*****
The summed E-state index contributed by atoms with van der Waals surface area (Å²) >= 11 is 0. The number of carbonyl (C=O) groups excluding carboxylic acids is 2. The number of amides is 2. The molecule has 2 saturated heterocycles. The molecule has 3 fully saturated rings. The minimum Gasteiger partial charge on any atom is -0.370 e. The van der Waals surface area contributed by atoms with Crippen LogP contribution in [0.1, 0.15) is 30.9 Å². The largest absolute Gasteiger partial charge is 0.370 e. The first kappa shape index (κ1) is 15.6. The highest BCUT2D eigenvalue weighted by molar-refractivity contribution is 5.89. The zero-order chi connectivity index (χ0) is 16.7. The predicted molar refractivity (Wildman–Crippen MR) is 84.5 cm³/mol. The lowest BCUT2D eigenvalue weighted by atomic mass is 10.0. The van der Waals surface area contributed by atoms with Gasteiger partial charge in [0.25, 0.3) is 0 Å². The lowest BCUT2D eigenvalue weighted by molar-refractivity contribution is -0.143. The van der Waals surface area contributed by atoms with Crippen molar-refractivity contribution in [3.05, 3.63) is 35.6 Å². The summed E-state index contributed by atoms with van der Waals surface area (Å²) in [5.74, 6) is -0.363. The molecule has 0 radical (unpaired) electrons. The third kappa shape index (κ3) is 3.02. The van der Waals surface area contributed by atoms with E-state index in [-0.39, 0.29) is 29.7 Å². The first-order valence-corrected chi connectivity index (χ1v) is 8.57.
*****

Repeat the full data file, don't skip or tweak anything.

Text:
The summed E-state index contributed by atoms with van der Waals surface area (Å²) >= 11 is 0. The number of carbonyl (C=O) groups excluding carboxylic acids is 2. The number of amides is 2. The molecule has 2 saturated heterocycles. The molecule has 3 fully saturated rings. The minimum Gasteiger partial charge on any atom is -0.370 e. The van der Waals surface area contributed by atoms with Crippen LogP contribution in [0.1, 0.15) is 30.9 Å². The largest absolute Gasteiger partial charge is 0.370 e. The first kappa shape index (κ1) is 15.6. The highest BCUT2D eigenvalue weighted by molar-refractivity contribution is 5.89. The zero-order chi connectivity index (χ0) is 16.7. The predicted molar refractivity (Wildman–Crippen MR) is 84.5 cm³/mol. The lowest BCUT2D eigenvalue weighted by atomic mass is 10.0. The van der Waals surface area contributed by atoms with Gasteiger partial charge in [0.25, 0.3) is 0 Å². The lowest BCUT2D eigenvalue weighted by molar-refractivity contribution is -0.143. The van der Waals surface area contributed by atoms with Crippen molar-refractivity contribution in [3.05, 3.63) is 35.6 Å². The summed E-state index contributed by atoms with van der Waals surface area (Å²) in [5.74, 6) is -0.363. The molecule has 0 radical (unpaired) electrons. The third kappa shape index (κ3) is 3.02. The van der Waals surface area contributed by atoms with E-state index in [-0.39, 0.29) is 29.7 Å². The first-order valence-corrected chi connectivity index (χ1v) is 8.57.